SDLT HOLIDAY – Here is what you need to know

What is SDLT? 
    Stamp Duty Land Tax (SDLT) is tax payable by buyers purchasing a property in England and Northern Ireland. The amount payable by buyers will depend on the purchase price of the property and where buyers are living in the UK.  SDLT is often transferred through either your conveyancer or your solicitor. The buyer must send an SDLT return to HMRC and pay the tax within 14 days of completion. 
What is stamp duty holiday? 
    Rishi Sunak (Chancellor) announced yesterday that there will be a cut to to stamp duty effective immediately. Chancellor increased the payable threshold from £125,000 up to £500,000 for properties situated in England and Wales. The Stamp Duty Holiday expires on 31 March 2021.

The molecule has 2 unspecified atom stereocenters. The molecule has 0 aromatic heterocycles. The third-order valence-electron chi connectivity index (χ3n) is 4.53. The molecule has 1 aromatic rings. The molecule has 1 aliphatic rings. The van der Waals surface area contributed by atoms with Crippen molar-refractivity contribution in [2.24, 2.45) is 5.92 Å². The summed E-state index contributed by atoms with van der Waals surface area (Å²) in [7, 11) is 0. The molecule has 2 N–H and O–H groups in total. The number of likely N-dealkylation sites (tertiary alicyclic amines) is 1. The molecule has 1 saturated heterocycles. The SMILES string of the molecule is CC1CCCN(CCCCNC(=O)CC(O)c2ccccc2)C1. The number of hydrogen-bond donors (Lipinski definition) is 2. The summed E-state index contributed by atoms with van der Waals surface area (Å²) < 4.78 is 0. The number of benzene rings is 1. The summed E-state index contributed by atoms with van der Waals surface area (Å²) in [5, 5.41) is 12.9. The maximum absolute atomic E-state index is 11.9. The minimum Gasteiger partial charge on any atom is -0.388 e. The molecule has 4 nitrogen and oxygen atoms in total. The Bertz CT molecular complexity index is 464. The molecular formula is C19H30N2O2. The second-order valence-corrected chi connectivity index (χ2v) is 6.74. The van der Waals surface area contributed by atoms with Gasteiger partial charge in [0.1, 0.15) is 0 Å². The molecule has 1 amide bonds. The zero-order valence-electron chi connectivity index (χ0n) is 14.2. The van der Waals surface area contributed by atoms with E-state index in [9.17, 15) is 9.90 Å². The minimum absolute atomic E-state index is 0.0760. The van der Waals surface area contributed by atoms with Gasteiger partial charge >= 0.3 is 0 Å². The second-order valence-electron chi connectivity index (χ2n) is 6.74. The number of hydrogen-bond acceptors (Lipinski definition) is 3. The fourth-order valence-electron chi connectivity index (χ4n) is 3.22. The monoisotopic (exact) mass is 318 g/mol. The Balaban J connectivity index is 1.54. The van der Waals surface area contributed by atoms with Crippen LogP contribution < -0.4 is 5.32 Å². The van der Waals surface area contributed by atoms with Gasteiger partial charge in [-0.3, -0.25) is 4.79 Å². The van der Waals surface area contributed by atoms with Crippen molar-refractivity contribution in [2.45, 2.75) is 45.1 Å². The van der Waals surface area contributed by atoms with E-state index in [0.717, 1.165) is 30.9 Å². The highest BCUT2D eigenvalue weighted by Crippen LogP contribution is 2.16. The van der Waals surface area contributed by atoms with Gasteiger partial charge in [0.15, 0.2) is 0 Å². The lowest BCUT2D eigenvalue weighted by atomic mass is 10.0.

Therefore, buyers completing on a residential property with a purchase price of £500,000 or below, between the period of 8 July 2020 to 31 March 2021 will not pay any SDLT.  
    Buyers purchasing properties above £500,000 will be taxed on their value above that amount. Comparison between old rates and new rates as shown below:   
    Why has SDLT Holiday been implemented & what are the benefits? 
Notwithstanding the fact the property market has demonstrated an increase in activity following lockdown restrictions being lifted in May, the property market has suffered during this pandemic.  SDLT Holiday is a temporary measure implemented by the government to boost the property market and encourage buyers to proceed to sale.  Buyers benefit greatly as they could save up to £15,000 on a property value of £500,000. Prior to SDLT Holiday, if a buyer purchased a property for £470,000, for example, the buyer would have to pay £8,500 as a first time buyer or £14,100 if the buyer has additional properties.     
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